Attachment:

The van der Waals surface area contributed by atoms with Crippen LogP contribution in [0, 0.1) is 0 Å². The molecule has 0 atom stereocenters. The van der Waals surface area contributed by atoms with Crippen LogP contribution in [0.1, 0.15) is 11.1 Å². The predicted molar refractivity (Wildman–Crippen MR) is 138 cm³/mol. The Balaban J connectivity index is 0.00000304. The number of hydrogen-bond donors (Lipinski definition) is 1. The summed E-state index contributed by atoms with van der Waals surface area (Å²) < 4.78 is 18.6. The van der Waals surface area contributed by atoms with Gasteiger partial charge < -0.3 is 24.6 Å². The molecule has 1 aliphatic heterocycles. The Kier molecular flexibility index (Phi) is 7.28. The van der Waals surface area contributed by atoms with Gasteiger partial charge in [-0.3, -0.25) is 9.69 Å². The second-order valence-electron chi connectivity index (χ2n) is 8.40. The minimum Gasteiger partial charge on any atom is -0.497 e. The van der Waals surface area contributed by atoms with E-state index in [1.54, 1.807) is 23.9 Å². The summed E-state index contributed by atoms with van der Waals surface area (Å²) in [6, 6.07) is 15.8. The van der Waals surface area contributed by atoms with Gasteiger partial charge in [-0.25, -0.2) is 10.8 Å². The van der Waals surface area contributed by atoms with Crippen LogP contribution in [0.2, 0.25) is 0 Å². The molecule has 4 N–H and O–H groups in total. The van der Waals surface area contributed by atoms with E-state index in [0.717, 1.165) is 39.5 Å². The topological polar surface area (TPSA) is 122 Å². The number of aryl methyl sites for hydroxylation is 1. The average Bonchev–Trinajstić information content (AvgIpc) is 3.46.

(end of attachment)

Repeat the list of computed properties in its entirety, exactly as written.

The van der Waals surface area contributed by atoms with Crippen LogP contribution in [0, 0.1) is 0 Å². The molecule has 0 atom stereocenters. The van der Waals surface area contributed by atoms with Crippen LogP contribution in [0.1, 0.15) is 11.1 Å². The predicted molar refractivity (Wildman–Crippen MR) is 138 cm³/mol. The Balaban J connectivity index is 0.00000304. The number of hydrogen-bond donors (Lipinski definition) is 1. The summed E-state index contributed by atoms with van der Waals surface area (Å²) < 4.78 is 18.6. The van der Waals surface area contributed by atoms with Gasteiger partial charge < -0.3 is 24.6 Å². The molecule has 1 aliphatic heterocycles. The Kier molecular flexibility index (Phi) is 7.28. The van der Waals surface area contributed by atoms with Gasteiger partial charge in [-0.3, -0.25) is 9.69 Å². The second-order valence-electron chi connectivity index (χ2n) is 8.40. The minimum Gasteiger partial charge on any atom is -0.497 e. The van der Waals surface area contributed by atoms with E-state index in [1.54, 1.807) is 23.9 Å². The summed E-state index contributed by atoms with van der Waals surface area (Å²) in [6, 6.07) is 15.8. The van der Waals surface area contributed by atoms with Gasteiger partial charge in [-0.25, -0.2) is 10.8 Å². The van der Waals surface area contributed by atoms with Crippen LogP contribution in [0.2, 0.25) is 0 Å². The molecule has 4 N–H and O–H groups in total. The van der Waals surface area contributed by atoms with E-state index in [0.717, 1.165) is 39.5 Å². The topological polar surface area (TPSA) is 122 Å². The number of aryl methyl sites for hydroxylation is 1. The average Bonchev–Trinajstić information content (AvgIpc) is 3.46.